Intracellular redox status and oxidative stress: implications for cell proliferation, apoptosis, and carcinogenesis

Arch Toxicol. 2008 May;82(5):273-99. doi: 10.1007/s00204-008-0304-z. Epub 2008 Apr 29.

Abstract

Oxidative stress can be defined as the imbalance between cellular oxidant species production and antioxidant capability. Reactive oxygen species (ROS) are involved in a variety of different cellular processes ranging from apoptosis and necrosis to cell proliferation and carcinogenesis. In fact, molecular events, such as induction of cell proliferation, decreased apoptosis, and oxidative DNA damage have been proposed to be critically involved in carcinogenesis. Carcinogenicity and aging are characterized by a set of complex endpoints, which appear as a series of molecular reactions. ROS can modify many intracellular signaling pathways including protein phosphatases, protein kinases, and transcription factors, suggesting that the majority of the effects of ROS are through their actions on signaling pathways rather than via non-specific damage of macromolecules; however, exact mechanisms by which redox status induces cells to proliferate or to die, and how oxidative stress can lead to processes evoking tumor formation are still under investigation.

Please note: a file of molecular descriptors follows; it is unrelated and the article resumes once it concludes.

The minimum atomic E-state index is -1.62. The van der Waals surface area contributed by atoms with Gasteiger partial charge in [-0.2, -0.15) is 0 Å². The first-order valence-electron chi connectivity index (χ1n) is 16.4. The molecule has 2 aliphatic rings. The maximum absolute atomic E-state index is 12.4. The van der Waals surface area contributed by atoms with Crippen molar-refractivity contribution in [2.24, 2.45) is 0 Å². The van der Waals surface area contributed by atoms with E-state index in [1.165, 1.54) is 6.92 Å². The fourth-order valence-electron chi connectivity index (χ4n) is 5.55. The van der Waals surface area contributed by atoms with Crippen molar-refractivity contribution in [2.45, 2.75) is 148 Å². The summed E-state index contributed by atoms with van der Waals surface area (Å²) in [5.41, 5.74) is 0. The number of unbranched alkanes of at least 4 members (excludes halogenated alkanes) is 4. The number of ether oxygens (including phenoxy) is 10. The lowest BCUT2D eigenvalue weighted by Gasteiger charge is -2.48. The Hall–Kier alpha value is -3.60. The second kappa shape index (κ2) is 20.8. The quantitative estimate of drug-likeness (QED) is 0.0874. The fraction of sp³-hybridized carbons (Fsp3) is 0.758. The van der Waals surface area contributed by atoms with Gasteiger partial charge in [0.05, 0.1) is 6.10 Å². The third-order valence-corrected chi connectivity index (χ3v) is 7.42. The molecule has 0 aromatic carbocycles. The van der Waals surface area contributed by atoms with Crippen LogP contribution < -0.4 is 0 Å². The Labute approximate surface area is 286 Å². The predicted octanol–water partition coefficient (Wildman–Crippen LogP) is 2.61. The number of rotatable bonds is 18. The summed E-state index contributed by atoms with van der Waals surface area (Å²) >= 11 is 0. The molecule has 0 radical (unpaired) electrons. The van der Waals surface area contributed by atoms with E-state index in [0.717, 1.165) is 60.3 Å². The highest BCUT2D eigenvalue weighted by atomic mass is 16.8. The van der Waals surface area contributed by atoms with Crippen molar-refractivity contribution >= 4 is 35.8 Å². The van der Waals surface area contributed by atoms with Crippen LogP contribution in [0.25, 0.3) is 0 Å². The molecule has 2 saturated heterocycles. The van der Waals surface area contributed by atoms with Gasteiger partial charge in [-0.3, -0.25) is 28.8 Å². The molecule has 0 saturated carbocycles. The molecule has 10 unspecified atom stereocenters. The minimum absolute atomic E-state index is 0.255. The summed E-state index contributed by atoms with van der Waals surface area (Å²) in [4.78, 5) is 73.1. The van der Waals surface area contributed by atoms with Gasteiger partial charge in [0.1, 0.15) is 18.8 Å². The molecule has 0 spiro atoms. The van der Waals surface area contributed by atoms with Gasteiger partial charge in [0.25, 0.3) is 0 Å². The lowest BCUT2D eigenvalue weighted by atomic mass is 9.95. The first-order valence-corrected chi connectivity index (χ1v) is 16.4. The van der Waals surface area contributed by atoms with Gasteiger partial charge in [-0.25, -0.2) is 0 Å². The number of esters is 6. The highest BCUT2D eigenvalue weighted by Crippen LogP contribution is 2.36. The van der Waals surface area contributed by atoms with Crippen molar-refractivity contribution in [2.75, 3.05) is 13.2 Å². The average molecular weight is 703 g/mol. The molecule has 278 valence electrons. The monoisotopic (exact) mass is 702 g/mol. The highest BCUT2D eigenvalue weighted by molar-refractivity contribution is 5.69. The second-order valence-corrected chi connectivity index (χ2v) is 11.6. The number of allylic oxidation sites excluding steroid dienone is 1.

Publication types

  • Research Support, Non-U.S. Gov't
  • Review

MeSH terms

  • Animals
  • Antioxidants
  • Apoptosis*
  • Cell Cycle
  • Cell Proliferation*
  • Humans
  • Neoplasms / metabolism*
  • Oxidation-Reduction
  • Oxidative Stress*

Substances

  • Antioxidants